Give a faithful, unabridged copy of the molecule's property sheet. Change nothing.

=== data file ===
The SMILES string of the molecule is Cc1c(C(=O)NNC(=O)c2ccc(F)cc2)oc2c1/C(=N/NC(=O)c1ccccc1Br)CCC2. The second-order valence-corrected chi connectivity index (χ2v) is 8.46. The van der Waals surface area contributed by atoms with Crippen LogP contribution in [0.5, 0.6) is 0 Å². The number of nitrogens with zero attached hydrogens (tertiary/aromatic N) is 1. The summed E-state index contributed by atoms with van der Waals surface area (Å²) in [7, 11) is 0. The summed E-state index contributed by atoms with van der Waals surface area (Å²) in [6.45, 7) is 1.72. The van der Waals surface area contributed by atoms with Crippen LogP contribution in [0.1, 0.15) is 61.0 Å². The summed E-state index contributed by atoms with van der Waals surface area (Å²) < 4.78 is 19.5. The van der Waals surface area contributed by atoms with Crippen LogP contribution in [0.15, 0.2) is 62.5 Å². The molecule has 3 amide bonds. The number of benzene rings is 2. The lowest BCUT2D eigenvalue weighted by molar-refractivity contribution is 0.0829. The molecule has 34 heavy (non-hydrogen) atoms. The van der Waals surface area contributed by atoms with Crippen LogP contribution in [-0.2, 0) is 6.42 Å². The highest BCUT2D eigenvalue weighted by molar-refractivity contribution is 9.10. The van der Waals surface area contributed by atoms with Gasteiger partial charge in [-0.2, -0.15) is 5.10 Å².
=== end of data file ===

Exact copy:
The SMILES string of the molecule is Cc1c(C(=O)NNC(=O)c2ccc(F)cc2)oc2c1/C(=N/NC(=O)c1ccccc1Br)CCC2. The second-order valence-corrected chi connectivity index (χ2v) is 8.46. The van der Waals surface area contributed by atoms with Crippen LogP contribution in [0.5, 0.6) is 0 Å². The number of nitrogens with zero attached hydrogens (tertiary/aromatic N) is 1. The summed E-state index contributed by atoms with van der Waals surface area (Å²) in [7, 11) is 0. The summed E-state index contributed by atoms with van der Waals surface area (Å²) in [6.45, 7) is 1.72. The van der Waals surface area contributed by atoms with Crippen LogP contribution in [0.1, 0.15) is 61.0 Å². The summed E-state index contributed by atoms with van der Waals surface area (Å²) < 4.78 is 19.5. The van der Waals surface area contributed by atoms with Crippen LogP contribution in [0.15, 0.2) is 62.5 Å². The molecule has 3 amide bonds. The number of benzene rings is 2. The lowest BCUT2D eigenvalue weighted by molar-refractivity contribution is 0.0829. The molecule has 34 heavy (non-hydrogen) atoms. The van der Waals surface area contributed by atoms with Crippen LogP contribution in [-0.2, 0) is 6.42 Å². The highest BCUT2D eigenvalue weighted by molar-refractivity contribution is 9.10. The van der Waals surface area contributed by atoms with Gasteiger partial charge in [-0.2, -0.15) is 5.10 Å².